The community vowed to get rid of these bloodthirsty killers.
The Harpes were hiding out in forested areas and caves in the mountains. They occasionally left the safety of the woods to visit people they knew. One such visit would be their undoing.
The Harpes visited the Stegalls because the Harpe wives claimed Mrs. Stegall had $40 in the cabin.
The Harpes convinced Mrs. Stegall to cook them breakfast. While she was occupied, they slit her infant daughter’s throat. When Mrs. Stegall discovered what had happened, they stabbed her to death. Then, they burned down the Stegall cabin.
A posse, which included Mr. Stegall, went into the wilderness to chase down the Harpes.
The Capture of Micajah Harpe
Micajah “Big” Harpe was found hiding out in a cave with the Harpe wives. It is thought that Wiley “Little” Harpe saw the possee coming and escaped.
Though shot, Big Harpe managed to mount a horse and ride away, leaving the wives behind. The posse tied up the wives and left them while they pursued “Big” Harpe.
“Big” Harpe’s horse gave out, and he was shot again. His gun was not operational, and he had no strength left to fight with the butcher knife he held. “Big” Harpe surrendered to the posse.
When asked why he killed all those people, Big Harpe cited disgust with humanity in general. He and Wiley Harpe had made a pact to kill as many people as possible.
One account suggests the Harpes became enraged at mankind after being falsely convicted and imprisoned for a crime.
Some sources say “Big” admitted to as many as 40 murders. Other sources put the number around 17.
The Death of Micajah Harp
The posse who tracked down Micajah Harpe attempted to saw off his head. Micajah Harpe is reported not to have cried out, though he did criticize his executioner’s efforts.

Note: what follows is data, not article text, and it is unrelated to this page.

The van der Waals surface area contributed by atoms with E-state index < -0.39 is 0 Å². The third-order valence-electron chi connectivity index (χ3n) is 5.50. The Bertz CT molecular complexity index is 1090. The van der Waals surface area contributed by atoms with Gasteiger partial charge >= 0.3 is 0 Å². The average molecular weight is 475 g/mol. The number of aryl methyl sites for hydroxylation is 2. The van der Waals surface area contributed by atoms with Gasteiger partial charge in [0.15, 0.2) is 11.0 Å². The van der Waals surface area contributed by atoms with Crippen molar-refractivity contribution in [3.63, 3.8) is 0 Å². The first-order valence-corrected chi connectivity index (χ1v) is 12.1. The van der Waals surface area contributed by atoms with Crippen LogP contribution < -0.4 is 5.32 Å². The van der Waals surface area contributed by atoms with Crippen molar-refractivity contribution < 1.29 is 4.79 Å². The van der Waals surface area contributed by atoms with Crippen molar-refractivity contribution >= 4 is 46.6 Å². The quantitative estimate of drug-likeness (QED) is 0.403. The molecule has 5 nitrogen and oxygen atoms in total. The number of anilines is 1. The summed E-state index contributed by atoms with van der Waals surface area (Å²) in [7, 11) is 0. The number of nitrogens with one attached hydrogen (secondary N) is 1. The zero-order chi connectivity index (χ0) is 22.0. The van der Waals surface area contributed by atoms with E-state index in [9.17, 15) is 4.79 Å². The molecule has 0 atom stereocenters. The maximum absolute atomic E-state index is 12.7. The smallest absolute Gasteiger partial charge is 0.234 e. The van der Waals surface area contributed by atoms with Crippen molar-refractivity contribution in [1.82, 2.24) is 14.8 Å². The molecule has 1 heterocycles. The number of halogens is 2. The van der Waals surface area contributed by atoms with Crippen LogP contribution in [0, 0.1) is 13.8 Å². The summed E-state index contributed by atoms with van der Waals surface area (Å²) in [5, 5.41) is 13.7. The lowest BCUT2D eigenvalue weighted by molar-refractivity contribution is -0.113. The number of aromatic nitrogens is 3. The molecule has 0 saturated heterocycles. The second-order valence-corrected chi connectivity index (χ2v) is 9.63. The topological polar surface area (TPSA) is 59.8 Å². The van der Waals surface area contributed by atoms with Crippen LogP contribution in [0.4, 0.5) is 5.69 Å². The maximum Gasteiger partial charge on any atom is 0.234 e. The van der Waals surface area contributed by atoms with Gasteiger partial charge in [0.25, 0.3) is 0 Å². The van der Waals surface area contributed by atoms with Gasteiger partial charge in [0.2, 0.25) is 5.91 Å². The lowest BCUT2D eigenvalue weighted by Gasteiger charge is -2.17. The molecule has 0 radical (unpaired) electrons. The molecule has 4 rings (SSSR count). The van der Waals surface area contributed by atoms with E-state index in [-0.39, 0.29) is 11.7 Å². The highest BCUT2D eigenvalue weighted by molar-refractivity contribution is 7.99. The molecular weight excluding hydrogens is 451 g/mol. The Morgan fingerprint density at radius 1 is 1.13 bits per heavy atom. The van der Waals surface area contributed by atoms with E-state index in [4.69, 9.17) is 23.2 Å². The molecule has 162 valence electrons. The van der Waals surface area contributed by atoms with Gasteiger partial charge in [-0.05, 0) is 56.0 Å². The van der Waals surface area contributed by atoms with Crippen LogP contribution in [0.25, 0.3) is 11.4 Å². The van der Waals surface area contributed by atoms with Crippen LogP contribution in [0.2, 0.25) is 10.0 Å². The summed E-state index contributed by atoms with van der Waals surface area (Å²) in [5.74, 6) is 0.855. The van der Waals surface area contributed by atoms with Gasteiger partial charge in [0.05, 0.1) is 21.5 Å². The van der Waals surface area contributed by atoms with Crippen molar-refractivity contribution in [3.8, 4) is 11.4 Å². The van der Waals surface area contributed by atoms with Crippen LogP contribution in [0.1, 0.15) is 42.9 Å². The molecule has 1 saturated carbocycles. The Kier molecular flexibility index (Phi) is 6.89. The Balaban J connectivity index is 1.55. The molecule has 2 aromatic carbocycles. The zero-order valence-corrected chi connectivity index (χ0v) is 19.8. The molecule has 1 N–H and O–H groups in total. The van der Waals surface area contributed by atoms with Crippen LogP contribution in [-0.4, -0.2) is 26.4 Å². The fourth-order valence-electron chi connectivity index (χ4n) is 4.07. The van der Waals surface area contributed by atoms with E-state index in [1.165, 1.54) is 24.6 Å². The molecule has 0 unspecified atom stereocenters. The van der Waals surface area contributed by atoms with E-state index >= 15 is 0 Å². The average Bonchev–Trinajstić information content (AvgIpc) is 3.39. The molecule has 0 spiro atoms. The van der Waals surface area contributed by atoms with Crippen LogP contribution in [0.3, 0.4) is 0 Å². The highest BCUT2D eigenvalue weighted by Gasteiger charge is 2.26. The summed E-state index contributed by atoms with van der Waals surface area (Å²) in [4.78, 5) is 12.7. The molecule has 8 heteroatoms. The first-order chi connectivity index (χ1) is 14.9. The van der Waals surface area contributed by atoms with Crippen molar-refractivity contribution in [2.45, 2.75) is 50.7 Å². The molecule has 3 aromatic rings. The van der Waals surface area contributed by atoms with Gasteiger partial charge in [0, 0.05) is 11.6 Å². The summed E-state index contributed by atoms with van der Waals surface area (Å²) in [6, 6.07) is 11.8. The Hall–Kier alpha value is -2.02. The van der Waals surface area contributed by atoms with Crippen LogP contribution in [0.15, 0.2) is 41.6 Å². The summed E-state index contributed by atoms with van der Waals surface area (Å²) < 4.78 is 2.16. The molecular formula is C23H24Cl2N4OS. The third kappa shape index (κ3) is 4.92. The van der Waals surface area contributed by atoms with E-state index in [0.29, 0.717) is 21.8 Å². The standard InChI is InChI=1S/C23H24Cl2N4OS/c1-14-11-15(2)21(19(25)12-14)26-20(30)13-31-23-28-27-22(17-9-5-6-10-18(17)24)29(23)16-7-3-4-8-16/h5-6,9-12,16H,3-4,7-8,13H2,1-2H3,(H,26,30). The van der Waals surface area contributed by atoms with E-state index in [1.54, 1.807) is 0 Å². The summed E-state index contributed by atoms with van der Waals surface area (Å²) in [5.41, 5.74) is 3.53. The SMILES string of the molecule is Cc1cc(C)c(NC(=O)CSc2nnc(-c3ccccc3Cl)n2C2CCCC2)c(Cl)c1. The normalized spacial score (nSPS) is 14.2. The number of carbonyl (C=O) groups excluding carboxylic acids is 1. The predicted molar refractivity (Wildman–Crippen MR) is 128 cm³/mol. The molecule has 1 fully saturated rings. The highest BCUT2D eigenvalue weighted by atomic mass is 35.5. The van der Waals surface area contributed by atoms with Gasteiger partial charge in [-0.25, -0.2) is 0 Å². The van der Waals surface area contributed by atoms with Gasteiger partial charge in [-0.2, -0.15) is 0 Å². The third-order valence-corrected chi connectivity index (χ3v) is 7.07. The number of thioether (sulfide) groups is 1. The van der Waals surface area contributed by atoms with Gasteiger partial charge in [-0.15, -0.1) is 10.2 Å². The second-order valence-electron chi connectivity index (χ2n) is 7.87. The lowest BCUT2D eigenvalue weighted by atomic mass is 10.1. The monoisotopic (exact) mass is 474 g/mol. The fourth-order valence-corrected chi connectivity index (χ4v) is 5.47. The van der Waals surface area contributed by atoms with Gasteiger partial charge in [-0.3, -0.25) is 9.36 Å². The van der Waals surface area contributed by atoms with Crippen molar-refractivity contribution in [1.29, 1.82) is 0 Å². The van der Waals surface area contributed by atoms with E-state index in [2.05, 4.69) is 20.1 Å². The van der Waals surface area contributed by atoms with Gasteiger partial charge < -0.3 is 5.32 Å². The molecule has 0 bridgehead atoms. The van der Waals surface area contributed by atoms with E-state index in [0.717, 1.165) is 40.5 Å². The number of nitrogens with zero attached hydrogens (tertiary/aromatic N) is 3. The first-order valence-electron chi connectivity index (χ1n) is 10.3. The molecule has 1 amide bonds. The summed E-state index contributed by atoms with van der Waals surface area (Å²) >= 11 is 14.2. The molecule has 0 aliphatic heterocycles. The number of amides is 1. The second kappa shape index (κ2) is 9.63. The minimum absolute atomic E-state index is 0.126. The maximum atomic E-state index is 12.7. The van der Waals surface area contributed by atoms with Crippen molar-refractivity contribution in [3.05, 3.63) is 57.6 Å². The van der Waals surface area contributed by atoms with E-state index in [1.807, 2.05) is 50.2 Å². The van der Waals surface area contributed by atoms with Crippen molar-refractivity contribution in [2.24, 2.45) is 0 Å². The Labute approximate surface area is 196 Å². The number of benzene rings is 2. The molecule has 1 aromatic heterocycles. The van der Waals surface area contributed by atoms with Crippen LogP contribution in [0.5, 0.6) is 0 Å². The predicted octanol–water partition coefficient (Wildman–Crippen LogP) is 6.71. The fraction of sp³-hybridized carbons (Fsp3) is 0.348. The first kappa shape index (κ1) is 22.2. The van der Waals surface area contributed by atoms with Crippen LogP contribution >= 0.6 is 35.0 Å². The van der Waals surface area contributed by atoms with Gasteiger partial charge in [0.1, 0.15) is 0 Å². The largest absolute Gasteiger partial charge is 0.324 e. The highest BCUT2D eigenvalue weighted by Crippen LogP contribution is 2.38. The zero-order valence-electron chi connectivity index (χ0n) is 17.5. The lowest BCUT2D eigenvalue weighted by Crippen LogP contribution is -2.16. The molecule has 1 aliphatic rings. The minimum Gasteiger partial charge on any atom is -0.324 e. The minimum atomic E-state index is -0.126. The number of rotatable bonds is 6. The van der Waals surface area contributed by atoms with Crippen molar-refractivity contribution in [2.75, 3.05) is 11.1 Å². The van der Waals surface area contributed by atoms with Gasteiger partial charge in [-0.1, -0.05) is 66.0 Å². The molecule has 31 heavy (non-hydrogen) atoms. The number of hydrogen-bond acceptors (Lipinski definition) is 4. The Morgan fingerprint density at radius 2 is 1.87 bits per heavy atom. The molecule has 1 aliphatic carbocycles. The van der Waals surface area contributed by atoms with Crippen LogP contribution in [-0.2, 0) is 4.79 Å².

The posse eventually had to shoot him again and let him expire before they could decapitate the corpse.
Micajah “Big” Harpe was 31 at the time of his death.
The posse left the body for animals to eat and displayed the head at an intersection of roads in Kentucky. This intersection became known as Harpe’s Head. Get it?
The Death of Wiley Harpe
Wiley “Little” Harpe escaped Micajah’s fate at the hands of the posse.
If he could have behaved himself, he might have lived out his life. Instead, he moved to Natchez, Mississippi where he continued to murder people.
He joined a band of outlaws led by Sam Mason, who had a $2000 bounty on his head. Wiley Harpe wanted to collect the bounty on Mason. He planned carefully and beheaded Mason.
Ironically, when he turned in the head and tried to collect the reward, he was…surprise…taken into custody himself.
Wiley Harpe was hanged on February 8, 1804.
The Harpe Wives
The Harpe wives are an interesting footnote to this whole story.
The original two wives were Maria Davidson and Susan Wood. Micajah Harpe kidnapped these women and lived with them as common-law wives.
Wiley Harpe was legally married to a woman named Sarah Rice.
The five Harpes lived together and shared everything. In addition to the children the Harpe men murdered, there were as many as three living children in the household.
There are contrary stories about the Harpe wives’ willingness to live with these monsters.
Some stories suggested the wives were accomplices:
- The wives were with the Harpes during the commission of the crimes in which they waylaid travelers.
- When Big and Little Harpe were imprisoned for Pharris’s murder, the wives went to prison with them. The wives were all pregnant and gave birth within two months of each other. Once the women were freed from prison, they rendezvoused with Big and Little Harpe instead of running away.
- It was the wives’ association with Mrs. Stegall that got the Harpes admitted to the Stegall Home.
After the capture of Micajah Harpe, the wives were questioned. They maintained they were unwilling accomplices in their husbands’ crimes. They were simply too scared to leave. The Harpe wives were released and went on to live relatively normal lives.
America’s First Serial Killers
Micajah and Wiley Harpe are the earliest documented serial killers in America. So next time somebody tells you it’s H. H. Holmes, you now know they’re wrong.
And when they tell you Jack the Ripper was the world’s first serial killer, that’s wrong too. Locusta is much older than that. Depravity can be traced back to mankind’s earliest days.